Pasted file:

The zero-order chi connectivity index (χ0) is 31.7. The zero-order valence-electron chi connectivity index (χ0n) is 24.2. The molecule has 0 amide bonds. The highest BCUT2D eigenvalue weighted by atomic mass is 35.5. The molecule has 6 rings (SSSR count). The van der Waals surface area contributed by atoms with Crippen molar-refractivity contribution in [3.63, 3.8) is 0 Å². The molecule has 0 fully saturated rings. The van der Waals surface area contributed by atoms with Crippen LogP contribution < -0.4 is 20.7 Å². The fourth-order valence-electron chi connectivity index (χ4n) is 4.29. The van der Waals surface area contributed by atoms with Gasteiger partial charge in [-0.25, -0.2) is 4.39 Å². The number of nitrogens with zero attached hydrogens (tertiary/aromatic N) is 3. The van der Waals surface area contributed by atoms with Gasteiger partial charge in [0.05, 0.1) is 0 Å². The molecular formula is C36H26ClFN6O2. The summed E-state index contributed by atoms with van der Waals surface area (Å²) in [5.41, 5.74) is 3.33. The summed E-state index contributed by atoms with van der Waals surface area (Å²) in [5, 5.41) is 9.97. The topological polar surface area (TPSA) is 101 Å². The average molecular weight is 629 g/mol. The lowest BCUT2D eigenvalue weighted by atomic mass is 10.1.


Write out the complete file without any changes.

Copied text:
The zero-order chi connectivity index (χ0) is 31.7. The zero-order valence-electron chi connectivity index (χ0n) is 24.2. The molecule has 0 amide bonds. The highest BCUT2D eigenvalue weighted by atomic mass is 35.5. The molecule has 6 rings (SSSR count). The van der Waals surface area contributed by atoms with Crippen molar-refractivity contribution in [3.63, 3.8) is 0 Å². The molecule has 0 fully saturated rings. The van der Waals surface area contributed by atoms with Crippen LogP contribution < -0.4 is 20.7 Å². The fourth-order valence-electron chi connectivity index (χ4n) is 4.29. The van der Waals surface area contributed by atoms with Gasteiger partial charge in [-0.25, -0.2) is 4.39 Å². The number of nitrogens with zero attached hydrogens (tertiary/aromatic N) is 3. The van der Waals surface area contributed by atoms with Gasteiger partial charge in [0.05, 0.1) is 0 Å². The molecular formula is C36H26ClFN6O2. The summed E-state index contributed by atoms with van der Waals surface area (Å²) in [5.41, 5.74) is 3.33. The summed E-state index contributed by atoms with van der Waals surface area (Å²) in [5, 5.41) is 9.97. The topological polar surface area (TPSA) is 101 Å². The average molecular weight is 629 g/mol. The lowest BCUT2D eigenvalue weighted by atomic mass is 10.1.